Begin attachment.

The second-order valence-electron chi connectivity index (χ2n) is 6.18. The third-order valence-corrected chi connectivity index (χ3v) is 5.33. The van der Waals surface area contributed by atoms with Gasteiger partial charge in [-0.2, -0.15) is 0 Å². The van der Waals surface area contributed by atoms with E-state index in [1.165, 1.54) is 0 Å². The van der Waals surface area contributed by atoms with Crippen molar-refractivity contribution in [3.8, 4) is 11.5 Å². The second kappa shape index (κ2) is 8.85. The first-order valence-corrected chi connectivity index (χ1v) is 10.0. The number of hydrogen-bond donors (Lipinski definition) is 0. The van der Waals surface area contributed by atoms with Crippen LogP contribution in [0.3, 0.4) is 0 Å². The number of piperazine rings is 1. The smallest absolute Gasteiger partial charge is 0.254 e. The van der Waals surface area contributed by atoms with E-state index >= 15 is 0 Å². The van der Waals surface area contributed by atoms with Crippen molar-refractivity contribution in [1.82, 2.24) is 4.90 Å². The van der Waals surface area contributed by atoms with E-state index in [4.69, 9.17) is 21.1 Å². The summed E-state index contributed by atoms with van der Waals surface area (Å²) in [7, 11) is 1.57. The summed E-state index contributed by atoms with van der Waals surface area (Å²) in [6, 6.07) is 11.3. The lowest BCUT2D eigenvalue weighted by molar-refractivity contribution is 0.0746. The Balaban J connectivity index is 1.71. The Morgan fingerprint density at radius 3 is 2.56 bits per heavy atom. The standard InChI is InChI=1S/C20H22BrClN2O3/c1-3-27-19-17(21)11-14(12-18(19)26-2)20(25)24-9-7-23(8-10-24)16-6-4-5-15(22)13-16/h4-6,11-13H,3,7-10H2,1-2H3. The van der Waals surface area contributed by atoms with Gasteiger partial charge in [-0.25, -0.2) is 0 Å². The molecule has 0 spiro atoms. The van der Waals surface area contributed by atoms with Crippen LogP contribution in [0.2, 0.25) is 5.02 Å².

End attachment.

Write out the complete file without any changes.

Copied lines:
The second-order valence-electron chi connectivity index (χ2n) is 6.18. The third-order valence-corrected chi connectivity index (χ3v) is 5.33. The van der Waals surface area contributed by atoms with Gasteiger partial charge in [-0.2, -0.15) is 0 Å². The van der Waals surface area contributed by atoms with E-state index in [1.165, 1.54) is 0 Å². The van der Waals surface area contributed by atoms with Crippen molar-refractivity contribution in [3.8, 4) is 11.5 Å². The second kappa shape index (κ2) is 8.85. The first-order valence-corrected chi connectivity index (χ1v) is 10.0. The number of hydrogen-bond donors (Lipinski definition) is 0. The van der Waals surface area contributed by atoms with Crippen LogP contribution in [0.3, 0.4) is 0 Å². The number of piperazine rings is 1. The smallest absolute Gasteiger partial charge is 0.254 e. The van der Waals surface area contributed by atoms with E-state index >= 15 is 0 Å². The van der Waals surface area contributed by atoms with Crippen molar-refractivity contribution in [1.82, 2.24) is 4.90 Å². The van der Waals surface area contributed by atoms with E-state index in [4.69, 9.17) is 21.1 Å². The summed E-state index contributed by atoms with van der Waals surface area (Å²) in [7, 11) is 1.57. The summed E-state index contributed by atoms with van der Waals surface area (Å²) in [6, 6.07) is 11.3. The lowest BCUT2D eigenvalue weighted by molar-refractivity contribution is 0.0746. The Balaban J connectivity index is 1.71. The Morgan fingerprint density at radius 3 is 2.56 bits per heavy atom. The standard InChI is InChI=1S/C20H22BrClN2O3/c1-3-27-19-17(21)11-14(12-18(19)26-2)20(25)24-9-7-23(8-10-24)16-6-4-5-15(22)13-16/h4-6,11-13H,3,7-10H2,1-2H3. The van der Waals surface area contributed by atoms with Gasteiger partial charge in [-0.25, -0.2) is 0 Å². The molecule has 0 spiro atoms. The van der Waals surface area contributed by atoms with Crippen LogP contribution in [0.2, 0.25) is 5.02 Å².